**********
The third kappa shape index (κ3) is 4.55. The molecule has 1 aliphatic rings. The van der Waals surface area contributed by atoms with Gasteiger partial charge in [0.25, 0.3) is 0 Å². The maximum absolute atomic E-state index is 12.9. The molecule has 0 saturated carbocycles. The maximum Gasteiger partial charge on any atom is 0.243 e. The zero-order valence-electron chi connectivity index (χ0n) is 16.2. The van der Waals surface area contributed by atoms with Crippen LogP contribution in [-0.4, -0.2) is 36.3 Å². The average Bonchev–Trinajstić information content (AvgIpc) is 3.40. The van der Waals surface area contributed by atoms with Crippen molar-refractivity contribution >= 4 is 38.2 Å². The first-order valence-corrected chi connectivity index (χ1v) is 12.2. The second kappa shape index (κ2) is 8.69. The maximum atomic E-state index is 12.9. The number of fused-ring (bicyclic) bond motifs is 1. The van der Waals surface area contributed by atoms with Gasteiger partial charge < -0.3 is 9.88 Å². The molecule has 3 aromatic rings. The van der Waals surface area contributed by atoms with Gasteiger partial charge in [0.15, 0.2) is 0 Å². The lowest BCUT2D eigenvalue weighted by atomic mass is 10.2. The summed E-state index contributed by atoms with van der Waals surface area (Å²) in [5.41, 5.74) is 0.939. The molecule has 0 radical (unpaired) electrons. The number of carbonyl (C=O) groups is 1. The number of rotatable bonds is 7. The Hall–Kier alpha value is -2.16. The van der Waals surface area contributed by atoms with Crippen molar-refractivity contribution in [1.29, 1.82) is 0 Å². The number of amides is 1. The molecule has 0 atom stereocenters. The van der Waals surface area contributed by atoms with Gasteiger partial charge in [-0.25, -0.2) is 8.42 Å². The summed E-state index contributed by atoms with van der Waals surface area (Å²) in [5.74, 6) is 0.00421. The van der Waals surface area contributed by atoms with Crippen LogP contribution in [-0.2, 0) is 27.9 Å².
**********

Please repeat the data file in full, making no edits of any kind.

The third kappa shape index (κ3) is 4.55. The molecule has 1 aliphatic rings. The van der Waals surface area contributed by atoms with Gasteiger partial charge in [0.25, 0.3) is 0 Å². The maximum absolute atomic E-state index is 12.9. The molecule has 0 saturated carbocycles. The maximum Gasteiger partial charge on any atom is 0.243 e. The zero-order valence-electron chi connectivity index (χ0n) is 16.2. The van der Waals surface area contributed by atoms with Crippen LogP contribution in [-0.4, -0.2) is 36.3 Å². The average Bonchev–Trinajstić information content (AvgIpc) is 3.40. The van der Waals surface area contributed by atoms with Crippen molar-refractivity contribution >= 4 is 38.2 Å². The first-order valence-corrected chi connectivity index (χ1v) is 12.2. The second kappa shape index (κ2) is 8.69. The maximum atomic E-state index is 12.9. The number of fused-ring (bicyclic) bond motifs is 1. The van der Waals surface area contributed by atoms with Gasteiger partial charge < -0.3 is 9.88 Å². The molecule has 3 aromatic rings. The van der Waals surface area contributed by atoms with Gasteiger partial charge in [0.15, 0.2) is 0 Å². The lowest BCUT2D eigenvalue weighted by atomic mass is 10.2. The summed E-state index contributed by atoms with van der Waals surface area (Å²) in [5.41, 5.74) is 0.939. The molecule has 0 radical (unpaired) electrons. The number of carbonyl (C=O) groups is 1. The number of rotatable bonds is 7. The Hall–Kier alpha value is -2.16. The van der Waals surface area contributed by atoms with Crippen molar-refractivity contribution in [1.29, 1.82) is 0 Å². The number of amides is 1. The molecule has 0 atom stereocenters. The van der Waals surface area contributed by atoms with Gasteiger partial charge in [-0.25, -0.2) is 8.42 Å². The summed E-state index contributed by atoms with van der Waals surface area (Å²) in [5.74, 6) is 0.00421. The van der Waals surface area contributed by atoms with Crippen LogP contribution in [-0.2, 0) is 27.9 Å².